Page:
For the purposes of describing present invention, the conditions under which a laser light is highly absorbed in a liquid is roughly divided into a linear, or thermal regime, and a non-linear regime. A linear absorption regime applies when laser pulse power density in a liquid is not high enough to result in the ionization or in other non-linear interactions with water molecules. Typically, lasers with pulse durations in a microsecond or millisecond range (from one microsecond to about 5000 µs), such as flash-lamp pumped free-generation Er:YAG lasers, operate in a linear regime. In this regime, the intensity, or amplitude A, of a laser light exponentially diminishes with distance x within a liquid according to A exp (-kx), where k (in cm-1) is a linear absorption coefficient of the liquid at the particular laser wavelength. The absorption coefficient k and the corresponding penetration depth, p = 1/k, are strongly wavelength dependent. For example, the penetration depth of the Er:YAG laser wavelength of 2.94 µm in water is approximately 10-4cm while the penetration depth of the Nd:YAG laser wavelength of 1.064 mm is 1 cm. As will be shown below, "highly absorbed" wavelengths, defined here as wavelengths with a penetration depth p ≤ 1000 µm in the linear regime, are more suitable for performing laser irrigation. According to this definition, laser wavelengths with p > 1000 µm in the linear regime are defined as "weakly absorbed" wavelengths. For water, and other OH-containing liquids, the applicable range of highly absorbed wavelengths extends from about 1.3 µm, inclusive, to about 11 µm, and the applicable range of weakly absorbed wavelengths extends from about 0.4 µm to 1.3 µm.
  • [0015]
    At extremely high laser power densities, on the order of about of 1010 -1011 W/cm2, an "optical breakdown" as a result of the ionization of liquid molecules may occur, leading to an abrupt increase in liquid's absorption. In this, non-linear regime, a high absorption of laser light is observed even for weakly absorbed wavelengths, i.e., for wavelengths which have a long penetration depth p in the linear regime. Non-linear conditions are typically achieved with high pulse power Q-switched laser beams, with pulse durations, tp in a nanosecond range (from one nanosecond to about 85 ns), especially when these beams are focused into a sufficiently small volume of the liquid. It is to be appreciated that when an optical path of a weakly absorbed nanosecond beam has a focal point located within a liquid, the beam will propagate within the liquid without being appreciably absorbed until it reaches the focal region where the laser power density becomes sufficiently high for non-linear effects to occur. It is only at this point that a bubble formation will occur.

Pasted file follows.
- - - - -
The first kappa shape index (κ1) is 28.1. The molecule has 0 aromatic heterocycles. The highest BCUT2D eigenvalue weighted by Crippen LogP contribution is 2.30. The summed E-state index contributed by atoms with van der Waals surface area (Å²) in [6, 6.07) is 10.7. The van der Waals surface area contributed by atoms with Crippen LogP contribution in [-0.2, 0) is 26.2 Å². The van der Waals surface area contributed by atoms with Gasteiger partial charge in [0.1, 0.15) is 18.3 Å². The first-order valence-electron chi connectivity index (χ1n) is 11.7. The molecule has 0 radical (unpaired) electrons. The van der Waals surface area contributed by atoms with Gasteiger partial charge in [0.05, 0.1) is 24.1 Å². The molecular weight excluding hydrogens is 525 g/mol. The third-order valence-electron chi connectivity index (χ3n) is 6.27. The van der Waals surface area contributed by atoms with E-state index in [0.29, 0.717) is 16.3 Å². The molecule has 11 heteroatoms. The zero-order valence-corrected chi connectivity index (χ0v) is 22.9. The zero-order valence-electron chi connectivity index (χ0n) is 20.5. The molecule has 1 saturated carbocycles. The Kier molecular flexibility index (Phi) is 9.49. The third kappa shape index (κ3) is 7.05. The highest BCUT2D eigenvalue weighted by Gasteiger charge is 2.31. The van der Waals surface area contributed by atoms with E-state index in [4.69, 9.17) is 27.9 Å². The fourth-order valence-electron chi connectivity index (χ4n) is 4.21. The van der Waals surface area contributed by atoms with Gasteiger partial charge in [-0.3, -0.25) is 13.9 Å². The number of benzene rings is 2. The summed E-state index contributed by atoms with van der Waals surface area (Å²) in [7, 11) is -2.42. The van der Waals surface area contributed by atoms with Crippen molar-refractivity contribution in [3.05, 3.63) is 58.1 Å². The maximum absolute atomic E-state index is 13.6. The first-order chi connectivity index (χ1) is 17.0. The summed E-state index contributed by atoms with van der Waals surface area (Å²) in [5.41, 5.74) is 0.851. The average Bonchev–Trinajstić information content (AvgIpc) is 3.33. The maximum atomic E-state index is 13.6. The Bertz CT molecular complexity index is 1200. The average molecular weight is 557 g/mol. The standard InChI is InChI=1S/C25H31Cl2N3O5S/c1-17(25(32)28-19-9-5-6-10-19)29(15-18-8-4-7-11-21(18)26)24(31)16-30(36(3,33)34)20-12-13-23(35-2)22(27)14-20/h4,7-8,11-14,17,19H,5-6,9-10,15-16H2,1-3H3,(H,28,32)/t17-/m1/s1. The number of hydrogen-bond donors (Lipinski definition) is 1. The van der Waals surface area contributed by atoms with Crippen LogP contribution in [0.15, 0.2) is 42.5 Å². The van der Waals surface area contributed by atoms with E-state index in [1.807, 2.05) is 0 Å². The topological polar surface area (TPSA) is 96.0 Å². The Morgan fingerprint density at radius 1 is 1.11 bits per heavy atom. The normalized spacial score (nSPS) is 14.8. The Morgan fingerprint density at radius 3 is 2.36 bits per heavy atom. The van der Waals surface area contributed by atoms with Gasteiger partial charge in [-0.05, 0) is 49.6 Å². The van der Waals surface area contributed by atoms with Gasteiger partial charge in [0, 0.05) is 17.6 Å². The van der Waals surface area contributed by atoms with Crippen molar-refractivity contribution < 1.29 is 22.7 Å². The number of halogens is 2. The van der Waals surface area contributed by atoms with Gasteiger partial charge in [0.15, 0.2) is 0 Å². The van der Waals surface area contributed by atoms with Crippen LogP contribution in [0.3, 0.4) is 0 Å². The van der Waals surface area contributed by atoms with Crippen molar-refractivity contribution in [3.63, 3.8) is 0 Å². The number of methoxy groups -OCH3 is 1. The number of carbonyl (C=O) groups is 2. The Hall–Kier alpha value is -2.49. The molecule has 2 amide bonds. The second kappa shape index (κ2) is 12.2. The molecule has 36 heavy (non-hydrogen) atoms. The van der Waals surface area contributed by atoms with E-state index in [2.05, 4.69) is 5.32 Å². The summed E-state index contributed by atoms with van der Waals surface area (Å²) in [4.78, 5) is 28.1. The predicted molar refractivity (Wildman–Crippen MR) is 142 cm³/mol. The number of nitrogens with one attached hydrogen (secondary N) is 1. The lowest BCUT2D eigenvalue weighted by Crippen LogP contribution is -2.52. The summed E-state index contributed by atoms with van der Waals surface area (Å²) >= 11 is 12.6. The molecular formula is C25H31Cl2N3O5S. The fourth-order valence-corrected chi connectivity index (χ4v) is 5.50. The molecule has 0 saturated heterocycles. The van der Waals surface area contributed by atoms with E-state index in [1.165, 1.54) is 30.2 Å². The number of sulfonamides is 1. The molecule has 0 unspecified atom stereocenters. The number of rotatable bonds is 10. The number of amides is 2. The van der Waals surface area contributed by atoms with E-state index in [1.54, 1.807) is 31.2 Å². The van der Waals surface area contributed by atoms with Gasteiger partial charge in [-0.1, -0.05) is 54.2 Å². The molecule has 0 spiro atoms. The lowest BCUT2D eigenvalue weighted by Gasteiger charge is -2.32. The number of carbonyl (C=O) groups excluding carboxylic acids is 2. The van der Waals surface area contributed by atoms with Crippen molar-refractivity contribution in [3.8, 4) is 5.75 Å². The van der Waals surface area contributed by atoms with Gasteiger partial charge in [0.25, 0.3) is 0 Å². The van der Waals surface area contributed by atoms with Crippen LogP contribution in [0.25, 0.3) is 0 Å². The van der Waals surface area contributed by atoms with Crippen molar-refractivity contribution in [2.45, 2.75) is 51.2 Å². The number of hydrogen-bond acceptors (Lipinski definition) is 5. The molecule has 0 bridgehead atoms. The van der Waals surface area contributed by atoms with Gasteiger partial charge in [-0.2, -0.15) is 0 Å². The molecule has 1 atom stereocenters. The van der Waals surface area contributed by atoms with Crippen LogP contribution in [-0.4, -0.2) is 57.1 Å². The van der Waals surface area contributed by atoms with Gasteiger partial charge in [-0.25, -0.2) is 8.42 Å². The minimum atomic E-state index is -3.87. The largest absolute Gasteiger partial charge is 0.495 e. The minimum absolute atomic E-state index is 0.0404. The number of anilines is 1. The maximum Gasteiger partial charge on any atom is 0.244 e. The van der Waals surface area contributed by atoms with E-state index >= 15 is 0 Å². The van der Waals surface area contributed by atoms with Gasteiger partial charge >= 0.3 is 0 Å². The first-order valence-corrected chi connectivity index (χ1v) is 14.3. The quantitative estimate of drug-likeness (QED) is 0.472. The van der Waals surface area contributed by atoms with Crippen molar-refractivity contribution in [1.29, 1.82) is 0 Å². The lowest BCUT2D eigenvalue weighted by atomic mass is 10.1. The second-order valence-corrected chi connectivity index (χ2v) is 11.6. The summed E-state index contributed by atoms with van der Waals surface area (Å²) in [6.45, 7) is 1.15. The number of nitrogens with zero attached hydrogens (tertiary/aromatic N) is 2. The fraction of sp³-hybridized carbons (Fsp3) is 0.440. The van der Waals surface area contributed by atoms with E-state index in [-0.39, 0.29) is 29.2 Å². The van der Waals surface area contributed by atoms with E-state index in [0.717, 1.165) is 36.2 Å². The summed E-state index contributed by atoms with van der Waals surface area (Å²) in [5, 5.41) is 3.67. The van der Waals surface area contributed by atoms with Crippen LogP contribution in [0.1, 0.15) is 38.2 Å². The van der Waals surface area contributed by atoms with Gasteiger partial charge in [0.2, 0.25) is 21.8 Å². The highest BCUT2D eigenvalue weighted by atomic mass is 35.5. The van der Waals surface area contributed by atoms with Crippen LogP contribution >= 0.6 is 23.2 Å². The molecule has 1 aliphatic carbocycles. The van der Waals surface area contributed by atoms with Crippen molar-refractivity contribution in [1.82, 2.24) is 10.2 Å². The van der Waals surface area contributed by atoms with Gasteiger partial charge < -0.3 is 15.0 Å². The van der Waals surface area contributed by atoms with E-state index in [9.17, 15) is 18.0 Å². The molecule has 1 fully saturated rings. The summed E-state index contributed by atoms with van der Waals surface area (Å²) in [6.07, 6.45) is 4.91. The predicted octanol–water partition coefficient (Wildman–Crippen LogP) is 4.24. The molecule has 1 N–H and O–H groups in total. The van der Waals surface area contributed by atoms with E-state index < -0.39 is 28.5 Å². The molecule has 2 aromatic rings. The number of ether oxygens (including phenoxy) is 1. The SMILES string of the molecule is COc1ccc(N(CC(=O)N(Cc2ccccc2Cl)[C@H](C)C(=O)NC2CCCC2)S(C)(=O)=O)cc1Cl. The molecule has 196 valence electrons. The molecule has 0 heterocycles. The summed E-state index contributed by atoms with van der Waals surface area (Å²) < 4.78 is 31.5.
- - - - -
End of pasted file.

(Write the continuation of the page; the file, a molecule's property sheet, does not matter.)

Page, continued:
• [0016]
    When a pulsed laser beam which is highly absorbed in liquids, either in a linear or non-linear regime, is delivered to such a liquid a bubble generation occurs. For laser pulse durations longer than approximately 1 nanosecond there are no shock waves created in the liquid during the bubble expansion. Instead, the energy stored in the bubble is converted into acoustic energy only after the bubble reaches its maximum size, and the difference in pressures forces the bubble to collapse. As a result, the bubble's energy (EB ) which can be used up for debriding, cleaning and disinfection of the anatomical cavities is proportional to the volume of the bubble at its maximal size (Vmax). The bubble's energy, EB can be mathematically calculated from E B = p x V max
    where p equals the hydrostatic pressure of the liquid, and equals 105 Pa for water. The light-to-acoustic energy (LA) efficiency of the conversion of the laser pulse energy (EL) into the energy of acoustic transients can therefore be written as η = E B / E L = p x V max / E L
  • [0017]
    Our studies have shown that for laser wavelengths with the penetration depth less than about 10 µm, the bubble's energy is proportional to the square of laser energy, and to the 1.5th power of the pulse duration, according to E B E L 2 / t p 3 / 2
  • [0018]